Forget empirical evidence, I'm curious to see anecdotal evidence of this claim. I'd be intrigued in just hearing a personal story of how someone easily solved the issue of police brutality in her or his local community. I wish I could make a more expansive argument against this point, but conceptually, I couldn't imagine how this possibly could be true.

"Seems harmless and effective enough, but if you really think about it, if I'm a middle aged white man from the Midwest and I turn on the TV and see a group of people blocking traffic and holding signs that say "Black Lives Matter," how do we make the connection to police brutality?"

If we are making the assumption that a "middle aged white man from the Midwest" couldn't connect "Black Lives Matter" to police brutality (not sure if this is generally true), I doubt he has been paying attention to what is going. If this person does have a television, whether he agrees or disagrees with the message or the methods, if he doesn't at least know why Black people are protesting, why they are chanting "Black Lives Matter" after the deaths of Trayvon Martin, John Crawford, Aiyana Jones, Tyisha Miller, Mike Brown, Tamir Rice, Eric Garner, Rekia Boyd, Walter Scott, Freddie Gray, and others, I highly doubt there would be any way to create that connection for him. Same logic applies to people derailing the movement with "BlueLivesMatter" or "AllLivesMatter." If people don't understand why Black people and their allies protest, I doubt Smith, I, or anyone else could explain it to them with ease or at all. But quite frankly, our protest is not contingent on their cosign.

There were other points I took issue with, such as "our inability to organize" and describing protests as "random." These assumptions are disrespectful to the people coordinating many of these protests, most of which have been organized and lead by Black women. While I think Smith was trying to problematize the Baltimore riots as a reactionary response, his overall tone was paternalistic, with condescending statements like "Lets say, by some miracle, that people actually do their homework, and then what are they going to do?" He made several suggestions about "doing your research" and "being educated", but offered no sort of objective reasoning, facts to support these problematic claims, or at least proof that he himself had adequately researched the issues in question.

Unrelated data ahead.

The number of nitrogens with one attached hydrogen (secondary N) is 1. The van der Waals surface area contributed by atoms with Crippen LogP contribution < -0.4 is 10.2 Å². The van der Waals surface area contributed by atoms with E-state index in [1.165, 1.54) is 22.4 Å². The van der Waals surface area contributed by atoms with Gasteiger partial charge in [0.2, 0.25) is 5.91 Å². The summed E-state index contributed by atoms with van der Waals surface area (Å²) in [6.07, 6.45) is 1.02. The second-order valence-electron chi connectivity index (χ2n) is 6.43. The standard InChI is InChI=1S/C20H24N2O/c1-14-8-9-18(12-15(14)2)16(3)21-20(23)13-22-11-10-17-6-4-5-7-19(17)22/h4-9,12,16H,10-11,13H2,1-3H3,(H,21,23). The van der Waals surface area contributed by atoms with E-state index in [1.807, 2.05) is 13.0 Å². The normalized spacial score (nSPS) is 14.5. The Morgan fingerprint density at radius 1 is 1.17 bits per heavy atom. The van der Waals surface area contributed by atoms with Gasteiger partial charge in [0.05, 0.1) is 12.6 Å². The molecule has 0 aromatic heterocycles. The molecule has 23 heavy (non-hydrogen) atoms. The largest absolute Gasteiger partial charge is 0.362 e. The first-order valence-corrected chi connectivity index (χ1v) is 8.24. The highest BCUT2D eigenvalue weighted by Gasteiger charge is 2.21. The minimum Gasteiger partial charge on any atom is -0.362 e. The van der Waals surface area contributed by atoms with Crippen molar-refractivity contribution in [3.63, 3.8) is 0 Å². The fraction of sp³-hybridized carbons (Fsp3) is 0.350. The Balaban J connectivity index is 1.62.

A big reason I felt compelled to respond is that people general think all Black people agree on everything or should agree on everything, in this case how to protest. For the most part, I don't think riots are right, but I absolutely understand why they happened and question people who are more concerned about property damage than Black lives. I'm sure many will disagree, and that is perfectly fair. But even when we disagree, we owe it to each other to push the discourse with researched rigor, not just anecdotal evidence or conceptions that can often guise logical fallacies. The debate over whether or not riots or protests are wrong or right is a long conversation, but whether they are rational or irrational is a totally different ball game. That distinction is often missed, and needs to be addressed with thorough thought.

But as we continue to fight for the causes of justice, we should be healthily skeptical of anyone, regardless of race, class, gender, or political leanings, who purports to know what an entire group of people need to do. That includes you or I or Mr. Smith.